IS A DRAG QUEEN MUNCHING on a real piece of dog poop as shocking as it used to be? It still makes my gag reflex do flip-flops--which, considering the things I've put in my mouth, really says something. Director Steve Yeager explores this issue and other tabooisms in Divine Trash; his tribute to the masters of cinematic barrier busting, John Waters and Waters' most famous leading actor, Glenn Milstead, (aka Divine).

Through interviews, home movies, and behind-the-scenes footage of Waters at work, we get a fairly complete picture of the Baltimore director who gave us such low-brow trash masterpieces as Roman Candles, Mondo Trasho, and what some movie-goers believe to be the greatest film EVER, Pink Flamingos. With such interesting characters at the documentary's epicenter, one would expect such an exploration to be flawless. It isn't. Yeager treats his subjects with such geeky reverence, overloading the film with so many fawning sycophants, you might mistake it for a documentary about Mother Theresa, rather than a guy who once filmed a drag queen being raped by a lobster.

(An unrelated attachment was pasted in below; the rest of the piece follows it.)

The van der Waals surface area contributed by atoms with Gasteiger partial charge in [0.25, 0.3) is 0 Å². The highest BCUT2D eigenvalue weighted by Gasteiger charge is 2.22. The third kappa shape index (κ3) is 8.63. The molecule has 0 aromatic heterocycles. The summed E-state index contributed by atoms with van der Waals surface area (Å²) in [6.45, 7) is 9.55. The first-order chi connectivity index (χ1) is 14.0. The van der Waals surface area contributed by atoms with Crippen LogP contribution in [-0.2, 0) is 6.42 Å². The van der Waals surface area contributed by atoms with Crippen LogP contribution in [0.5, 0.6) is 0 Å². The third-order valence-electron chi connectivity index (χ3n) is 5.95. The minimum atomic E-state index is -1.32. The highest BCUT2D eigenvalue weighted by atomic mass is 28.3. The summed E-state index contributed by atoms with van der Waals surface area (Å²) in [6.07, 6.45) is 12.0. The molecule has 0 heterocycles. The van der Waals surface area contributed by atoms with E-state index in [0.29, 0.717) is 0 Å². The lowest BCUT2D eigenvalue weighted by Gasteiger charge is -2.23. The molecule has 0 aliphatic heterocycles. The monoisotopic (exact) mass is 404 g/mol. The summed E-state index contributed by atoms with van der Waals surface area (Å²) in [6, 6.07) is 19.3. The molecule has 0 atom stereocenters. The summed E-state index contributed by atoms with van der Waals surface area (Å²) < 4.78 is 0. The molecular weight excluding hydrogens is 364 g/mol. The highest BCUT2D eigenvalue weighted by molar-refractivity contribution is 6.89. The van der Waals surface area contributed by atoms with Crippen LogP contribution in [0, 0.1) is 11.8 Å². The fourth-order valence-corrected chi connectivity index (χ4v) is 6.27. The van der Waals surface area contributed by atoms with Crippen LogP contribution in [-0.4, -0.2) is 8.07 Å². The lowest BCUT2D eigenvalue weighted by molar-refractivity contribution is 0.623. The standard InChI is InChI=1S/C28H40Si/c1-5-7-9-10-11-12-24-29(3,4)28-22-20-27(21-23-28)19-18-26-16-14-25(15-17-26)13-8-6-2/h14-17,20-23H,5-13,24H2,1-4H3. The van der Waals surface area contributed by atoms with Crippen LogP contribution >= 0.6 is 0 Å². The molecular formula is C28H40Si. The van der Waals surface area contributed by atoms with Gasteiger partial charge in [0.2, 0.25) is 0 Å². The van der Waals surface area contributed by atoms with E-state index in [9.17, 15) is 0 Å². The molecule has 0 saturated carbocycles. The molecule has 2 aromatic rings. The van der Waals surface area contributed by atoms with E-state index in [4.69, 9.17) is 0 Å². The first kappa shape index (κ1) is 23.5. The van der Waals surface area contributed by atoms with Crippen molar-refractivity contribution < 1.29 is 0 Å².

Pointy-headed film nerds aside, the story of Waters and his friends eventually triumphs over the documentarian's clumsy attempts, leaving you with a joyous appreciation for his art, as well as the necessity of breaking life's many barriers. And that's some shit I don't mind swallowing.